Everything we do now seems to be connected and in the cloud somehow. And the tech world always seems to be jumping far ahead of everyday life, revolutionizing many aspects. But what about your residential contractor? How can the tech knowledge of your contractor help you in the long run?
This isn't a question with a pat answer. The technology world is large and can have a major impact on almost every industry. Even the construction industry is entering the 21st century at warp speed.
Make sure your contractor is up with the times. If your contractor is utilizing technology, it means he is striving to be up to date with everything in his business and making his own life streamlined and efficient. And if your contractor is streamlined and efficient, it will most likely follow that your construction project will be so as well.
Your Residential Contractor Should Be "On the Go"
Today, everybody carries their cell phone. Even my grandma has a cell phone today. She doesn't know how to check her voicemail, but she uses the phone nonetheless.
Is your residential contractor mobile? Does he carry a smartphone and use it to stay connected to his customers?
You want a contractor who can respond to you and your needs on or off the field. If he keeps a laptop or a smartphone on him, he is most likely connected and ready to respond.
This will also save you time. Have you ever had a contractor tell you that he has to go "back to his office" to put together an estimate for you? This might have been an acceptable and competitive move ten years ago, but today there are apps for that. And your residential contractor shouldn't have to waste your time changing locations just to give you an estimate.
There's an Internet For That
Does your residential contractor know about the internet of things? Do you know about the internet of things?
Do you remember back in the 90's how the dream was to have a "smart home?" You could control every part of your home from the tv, the lighting, the environmental controls, all from your computer or through the internet.
This vision of reality is finally here with the internet of things. And it takes very little manual control.
Smart technologies are saving homeowners money and time. If you look at the Nest Thermostat, you will see how this device is perfect for your home. It's learning algorithm allows you to set it a few times before it learns your habits and changes things on its own.
But how is it important for your residential contractor to know about the internet of things? Not only will they be able to advise you on what smart technologies will benefit your home and your budget. But he will be in the know on sensor technologies that could help him know when your house is due for repairs.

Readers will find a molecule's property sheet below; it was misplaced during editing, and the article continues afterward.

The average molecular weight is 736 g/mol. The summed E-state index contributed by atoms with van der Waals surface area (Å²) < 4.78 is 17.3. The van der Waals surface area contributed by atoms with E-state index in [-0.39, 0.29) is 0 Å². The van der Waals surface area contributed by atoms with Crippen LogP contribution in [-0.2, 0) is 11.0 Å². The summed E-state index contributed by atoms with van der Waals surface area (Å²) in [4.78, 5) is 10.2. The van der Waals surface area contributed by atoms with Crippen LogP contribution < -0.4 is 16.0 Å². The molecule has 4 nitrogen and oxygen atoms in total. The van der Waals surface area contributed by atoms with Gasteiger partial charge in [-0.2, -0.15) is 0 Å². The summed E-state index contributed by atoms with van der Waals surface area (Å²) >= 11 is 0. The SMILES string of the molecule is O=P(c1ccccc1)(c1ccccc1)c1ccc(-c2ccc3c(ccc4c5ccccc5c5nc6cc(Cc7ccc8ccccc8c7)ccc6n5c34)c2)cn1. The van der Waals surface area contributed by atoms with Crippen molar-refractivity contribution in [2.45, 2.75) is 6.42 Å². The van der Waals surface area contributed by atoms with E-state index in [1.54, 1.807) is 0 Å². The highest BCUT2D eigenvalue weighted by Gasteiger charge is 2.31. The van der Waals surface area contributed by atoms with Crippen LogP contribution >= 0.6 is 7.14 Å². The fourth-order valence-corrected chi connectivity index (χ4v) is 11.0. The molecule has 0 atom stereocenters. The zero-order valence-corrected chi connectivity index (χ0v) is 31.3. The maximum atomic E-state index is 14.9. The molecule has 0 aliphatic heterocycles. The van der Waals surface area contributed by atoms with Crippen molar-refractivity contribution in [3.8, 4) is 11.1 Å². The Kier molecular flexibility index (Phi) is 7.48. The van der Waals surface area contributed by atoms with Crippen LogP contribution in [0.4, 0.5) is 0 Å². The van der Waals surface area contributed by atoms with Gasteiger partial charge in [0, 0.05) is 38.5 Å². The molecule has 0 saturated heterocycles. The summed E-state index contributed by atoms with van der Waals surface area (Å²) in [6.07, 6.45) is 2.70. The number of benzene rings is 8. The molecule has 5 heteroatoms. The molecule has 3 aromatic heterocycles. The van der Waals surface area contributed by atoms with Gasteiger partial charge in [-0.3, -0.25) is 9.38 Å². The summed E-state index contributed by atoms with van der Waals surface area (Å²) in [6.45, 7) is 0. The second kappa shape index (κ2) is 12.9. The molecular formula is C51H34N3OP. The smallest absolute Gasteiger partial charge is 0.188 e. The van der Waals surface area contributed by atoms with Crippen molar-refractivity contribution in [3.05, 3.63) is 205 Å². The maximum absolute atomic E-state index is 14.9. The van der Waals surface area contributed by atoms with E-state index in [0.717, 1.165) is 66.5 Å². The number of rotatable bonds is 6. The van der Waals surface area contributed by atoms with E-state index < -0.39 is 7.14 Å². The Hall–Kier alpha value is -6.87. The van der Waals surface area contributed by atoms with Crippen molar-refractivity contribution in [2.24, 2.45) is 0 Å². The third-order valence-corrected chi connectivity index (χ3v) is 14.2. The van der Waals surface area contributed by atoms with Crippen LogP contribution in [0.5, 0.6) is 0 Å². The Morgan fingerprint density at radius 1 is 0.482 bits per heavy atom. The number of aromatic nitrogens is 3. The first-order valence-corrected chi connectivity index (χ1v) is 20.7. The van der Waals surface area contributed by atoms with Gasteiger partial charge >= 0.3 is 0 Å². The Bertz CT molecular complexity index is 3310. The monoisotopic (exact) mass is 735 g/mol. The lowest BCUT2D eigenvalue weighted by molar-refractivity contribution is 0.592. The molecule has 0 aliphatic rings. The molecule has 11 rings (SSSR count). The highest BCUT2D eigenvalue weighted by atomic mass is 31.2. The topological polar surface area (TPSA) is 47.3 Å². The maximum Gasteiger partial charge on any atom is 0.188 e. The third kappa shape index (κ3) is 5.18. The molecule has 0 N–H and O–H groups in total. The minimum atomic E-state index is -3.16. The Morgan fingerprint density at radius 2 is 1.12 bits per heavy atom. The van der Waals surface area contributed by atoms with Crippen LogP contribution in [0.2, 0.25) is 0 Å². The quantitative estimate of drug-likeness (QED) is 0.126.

Choosing a residential contractor who is knowledgeable about the internet of things may land you a lifetime professional relationship.
Is it Safe?
The safety of your information and your home should be number one priority for a residential contractor. If a contractor does not seem all that tech-savvy, you may want to reconsider the hire. A full 63% of construction companies do not have cloud security policies.
When a cyber criminal breaks into the computers of a construction contractor, they are not just going for your credit card number. They want your layout of communications systems, your security system design, and your floor plan.
If you are a government agency, they might even glean knowledge of where your servers are located.
Most contractors don't know the first thing about cyber security. But they should. Ask the right questions. Know what kinds of programs do they use for security on their computer? Are they insured against cyber theft?
You need to know these things to determine if this residential contractor will be safe for you and your house.
What a CAD
You might already have an architect who can utilize design software for their purposes. But if your residential contractor is not up to date on the current design technology and how to at least access files from it, you might be looking at a bottleneck in the construction process.
Computer Aided Design is a great way to keep a house plan malleable. It's also a great way to start the design process months before the construction actually begins. This give you as the homeowner time to make decisions and cut costs where necessary.
Not only will this system allow you ample time to work on the design with your contractor, it will narrow the margin of error. CAD can store large numbers of civil, structural, and electrical schematics. It allows for analysis of future risks before they happen.
Keeping It On Time
With today's technology a residential contractor has no excuse for projects running behind schedule. Task management software is so common, most industries use some form of this technology.
Make sure your contractor is using management software to keep things on schedule, provide progress reports, and keep everyone informed. This can happen in real time. If things need to be adjusted, you as the owner will know in advance instead of always guessing what is going on with your construction project.
Building information management is another aspect of construction technology that could benefit your project. Now, this may not be a common system in construction yet, but knowing about it will help you prepare for future projects.
This system can create a 3D building plan and combine it with a current construction schedule to give you a predictable outcome. This can build opportunity for prefabrication of building sections, in turn cutting costs.
Your Residential Contractor Needs to be Tech-Savvy
Who you hire as a residential contractor is up to you. But make sure you do your homework beforehand. You don't want to get caught with someone who will be inefficient and compromise your security.
If you know of any other construction technologies a contractor or homebuilder would want to know about, let us know in the comments below.